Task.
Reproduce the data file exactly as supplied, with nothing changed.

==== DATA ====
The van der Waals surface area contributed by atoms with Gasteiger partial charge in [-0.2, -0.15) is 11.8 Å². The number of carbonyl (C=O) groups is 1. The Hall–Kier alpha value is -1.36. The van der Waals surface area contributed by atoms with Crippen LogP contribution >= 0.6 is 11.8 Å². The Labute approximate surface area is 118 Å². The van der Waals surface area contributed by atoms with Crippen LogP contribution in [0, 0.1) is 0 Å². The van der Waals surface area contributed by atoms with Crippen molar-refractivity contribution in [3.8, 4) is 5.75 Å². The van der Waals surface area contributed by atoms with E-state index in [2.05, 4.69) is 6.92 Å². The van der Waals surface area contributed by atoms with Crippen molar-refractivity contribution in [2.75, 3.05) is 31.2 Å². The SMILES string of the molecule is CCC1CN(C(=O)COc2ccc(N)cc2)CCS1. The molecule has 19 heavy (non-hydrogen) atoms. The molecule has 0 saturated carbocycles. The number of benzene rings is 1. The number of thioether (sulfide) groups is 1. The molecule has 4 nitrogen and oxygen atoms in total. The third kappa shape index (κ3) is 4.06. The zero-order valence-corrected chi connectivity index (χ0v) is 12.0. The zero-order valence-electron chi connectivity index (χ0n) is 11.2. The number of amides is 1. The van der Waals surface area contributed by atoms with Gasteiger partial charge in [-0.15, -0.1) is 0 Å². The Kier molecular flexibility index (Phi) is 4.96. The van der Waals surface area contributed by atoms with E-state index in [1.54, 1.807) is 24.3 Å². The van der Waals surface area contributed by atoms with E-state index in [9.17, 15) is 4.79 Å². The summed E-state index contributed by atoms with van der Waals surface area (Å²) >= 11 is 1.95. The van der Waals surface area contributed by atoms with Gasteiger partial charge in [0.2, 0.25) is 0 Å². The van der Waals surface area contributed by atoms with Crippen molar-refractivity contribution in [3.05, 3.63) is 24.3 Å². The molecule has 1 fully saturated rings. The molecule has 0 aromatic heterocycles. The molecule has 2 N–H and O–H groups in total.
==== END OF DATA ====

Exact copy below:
The van der Waals surface area contributed by atoms with Gasteiger partial charge in [-0.2, -0.15) is 11.8 Å². The number of carbonyl (C=O) groups is 1. The Hall–Kier alpha value is -1.36. The van der Waals surface area contributed by atoms with Crippen LogP contribution >= 0.6 is 11.8 Å². The Labute approximate surface area is 118 Å². The van der Waals surface area contributed by atoms with Crippen LogP contribution in [0, 0.1) is 0 Å². The van der Waals surface area contributed by atoms with Crippen molar-refractivity contribution in [3.8, 4) is 5.75 Å². The van der Waals surface area contributed by atoms with E-state index in [2.05, 4.69) is 6.92 Å². The van der Waals surface area contributed by atoms with Crippen molar-refractivity contribution in [2.75, 3.05) is 31.2 Å². The SMILES string of the molecule is CCC1CN(C(=O)COc2ccc(N)cc2)CCS1. The molecule has 19 heavy (non-hydrogen) atoms. The molecule has 0 saturated carbocycles. The number of benzene rings is 1. The number of thioether (sulfide) groups is 1. The molecule has 4 nitrogen and oxygen atoms in total. The third kappa shape index (κ3) is 4.06. The zero-order valence-corrected chi connectivity index (χ0v) is 12.0. The zero-order valence-electron chi connectivity index (χ0n) is 11.2. The number of amides is 1. The van der Waals surface area contributed by atoms with Gasteiger partial charge in [-0.15, -0.1) is 0 Å². The Kier molecular flexibility index (Phi) is 4.96. The van der Waals surface area contributed by atoms with E-state index in [1.54, 1.807) is 24.3 Å². The van der Waals surface area contributed by atoms with E-state index in [9.17, 15) is 4.79 Å². The summed E-state index contributed by atoms with van der Waals surface area (Å²) >= 11 is 1.95. The van der Waals surface area contributed by atoms with Gasteiger partial charge in [0.2, 0.25) is 0 Å². The van der Waals surface area contributed by atoms with Crippen molar-refractivity contribution in [3.05, 3.63) is 24.3 Å². The molecule has 1 fully saturated rings. The molecule has 0 aromatic heterocycles. The molecule has 2 N–H and O–H groups in total.